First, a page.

Staff Editorial: More Than Awareness

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Staff Editorial: More Than Awareness

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On Sept. 20, we walked out of our schools, offices and jobs all over the world to advocate in the largest protest for climate change action in history. Four million people worldwide participated, with 250,000 strikers in our city alone. It was inescapable on social media and covered by CNN, the BBC and countless other smaller outlets on every continent. 

And yet it has been received with a sense of futility. All this visibility, all this awareness, and the Earth is no better off than it was before the climate strike. Sea levels continue to rise. Factories still spew pollutants into the air. Oil companies still extract fossil fuels from the ground as we speak.

Real progress will require drastic changes in government policy as well as our daily lives, not just posting on Twitter and painting a sign. In fact, this popular messaging — sometimes derided as “slacktivism” — can be seen as no more than lip service. It’s decried as participation without personal sacrifice, nothing more than a way for the concerned to make themselves feel better.

But it can be so much more than that. 

Changing your profile picture may be the bare minimum you can do to combat climate change, but with enough voices, even lip service can become a shout.

The best way to combat climate change paralysis is by starting to move. The best arguments, rather than telling you what to do, lead the way and allow everyone to follow. 

You could call it the snowball effect, if we’ll have any of those left by the end of the century. 

Awareness is obviously not enough, but it is where change begins. 

Sustainability that begins at the personal level helps to fracture public inertia against fighting climate change. 

The real impact of the climate strike on Sept. 20 is what it inspired people to do on Sept. 21. Being aware of our planet is a responsibility — to fight against climate change, to live in a way that you won’t be ashamed of fifty years from now.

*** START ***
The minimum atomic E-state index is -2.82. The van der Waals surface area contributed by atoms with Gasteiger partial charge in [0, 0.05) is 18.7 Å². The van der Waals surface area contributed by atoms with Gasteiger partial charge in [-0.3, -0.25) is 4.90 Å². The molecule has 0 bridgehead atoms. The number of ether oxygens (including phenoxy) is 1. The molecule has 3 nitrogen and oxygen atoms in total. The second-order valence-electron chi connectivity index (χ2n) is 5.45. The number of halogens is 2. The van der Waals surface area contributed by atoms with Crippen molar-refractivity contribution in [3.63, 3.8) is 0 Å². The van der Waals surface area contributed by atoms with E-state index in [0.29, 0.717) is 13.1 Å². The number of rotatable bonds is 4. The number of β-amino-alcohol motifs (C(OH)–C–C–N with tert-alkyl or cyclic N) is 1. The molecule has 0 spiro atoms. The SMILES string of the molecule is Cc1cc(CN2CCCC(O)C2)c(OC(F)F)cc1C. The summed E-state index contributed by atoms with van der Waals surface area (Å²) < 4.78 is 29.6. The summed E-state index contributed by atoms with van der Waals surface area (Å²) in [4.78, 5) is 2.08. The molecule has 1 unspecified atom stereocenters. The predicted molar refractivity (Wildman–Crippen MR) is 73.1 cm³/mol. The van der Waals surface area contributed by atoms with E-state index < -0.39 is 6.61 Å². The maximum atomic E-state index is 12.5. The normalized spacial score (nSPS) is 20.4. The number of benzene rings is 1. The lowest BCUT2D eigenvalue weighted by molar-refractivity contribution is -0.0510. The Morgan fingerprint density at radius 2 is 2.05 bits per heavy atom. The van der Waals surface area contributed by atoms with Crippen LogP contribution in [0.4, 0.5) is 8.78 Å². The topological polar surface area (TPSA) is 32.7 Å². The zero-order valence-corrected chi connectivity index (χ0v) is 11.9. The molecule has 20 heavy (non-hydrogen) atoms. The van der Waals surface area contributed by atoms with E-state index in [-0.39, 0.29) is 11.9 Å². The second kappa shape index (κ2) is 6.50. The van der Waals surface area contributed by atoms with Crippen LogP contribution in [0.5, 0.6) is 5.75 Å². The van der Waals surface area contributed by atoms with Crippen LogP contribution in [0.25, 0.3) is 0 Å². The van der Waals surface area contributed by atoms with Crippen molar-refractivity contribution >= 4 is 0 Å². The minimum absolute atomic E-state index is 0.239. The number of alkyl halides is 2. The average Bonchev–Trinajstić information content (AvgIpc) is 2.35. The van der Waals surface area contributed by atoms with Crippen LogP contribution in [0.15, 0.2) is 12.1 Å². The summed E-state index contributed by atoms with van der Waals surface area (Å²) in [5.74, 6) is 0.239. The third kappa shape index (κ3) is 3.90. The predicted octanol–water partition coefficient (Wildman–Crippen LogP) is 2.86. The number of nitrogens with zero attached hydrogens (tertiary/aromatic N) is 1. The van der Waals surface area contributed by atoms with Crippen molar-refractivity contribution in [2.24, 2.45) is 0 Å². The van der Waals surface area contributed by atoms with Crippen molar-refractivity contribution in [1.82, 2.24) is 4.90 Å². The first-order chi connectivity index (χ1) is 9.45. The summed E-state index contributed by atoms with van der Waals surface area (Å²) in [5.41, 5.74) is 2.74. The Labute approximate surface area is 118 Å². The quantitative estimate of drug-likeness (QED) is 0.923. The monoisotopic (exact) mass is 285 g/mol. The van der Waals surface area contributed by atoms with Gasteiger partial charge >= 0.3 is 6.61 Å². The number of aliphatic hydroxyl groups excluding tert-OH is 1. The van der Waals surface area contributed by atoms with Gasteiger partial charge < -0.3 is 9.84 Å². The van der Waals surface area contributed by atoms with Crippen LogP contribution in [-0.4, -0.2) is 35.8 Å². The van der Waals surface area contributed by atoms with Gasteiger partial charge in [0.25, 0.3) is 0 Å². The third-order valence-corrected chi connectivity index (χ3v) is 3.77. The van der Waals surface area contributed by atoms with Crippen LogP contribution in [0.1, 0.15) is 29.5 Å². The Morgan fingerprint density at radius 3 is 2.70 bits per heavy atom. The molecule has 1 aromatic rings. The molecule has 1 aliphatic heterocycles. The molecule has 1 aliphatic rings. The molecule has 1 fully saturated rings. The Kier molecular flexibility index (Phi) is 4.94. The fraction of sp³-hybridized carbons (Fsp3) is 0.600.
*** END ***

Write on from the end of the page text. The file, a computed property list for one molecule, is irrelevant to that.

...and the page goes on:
If we are people put on this earth to serve others, we do a disservice to even the most minor acts of service if we do not acknowledge their impact.

Use the compost bin on the second floor of McMahon and recycle your plastic bags in the bin outside of the Fordham Bookstore. Grab reusable bags provided by Environmental Club outside of the McMahon gym. 

Demonstrate the model of what a sustainability-oriented life should be. 

Your university stands behind you. 

Fordham has championed green initiatives on campus, designing all new construction since 2012 to achieve Silver Leadership in Energy and Environmental Design certifications, converting Ram Vans to biodiesel and pledging to reduce carbon emissions by 40% by 2030. 

Most recently, they inked a deal with Bloom Energy this month to bring clean electricity to Walsh Library, which will save 39 million gallons of water and offset more than 300 metric tons of carbon dioxide annually. 

We are called by our university to live selflessly, and this challenge applies to all of our daily decisions and actions.

We don’t serve others because it makes us feel good —  we do it because it’s our responsibility. Because we know that showing support for what we believe in is encouraging — and contagious.

The moment we change the perception of “slacktivism” from selfish to selfless is the moment we begin to move forward without leaving anyone behind.

Millions mobilized during the climate strike, and we owe it to them to continue to make strides. The larger Fordham community, on both a student and university level, can continue to take steps in the right direction and lead by example. 

So keep retweeting and striking, but don’t forget to live the mission, too. It’s your responsibility. And don’t worry —  we’re right beside you.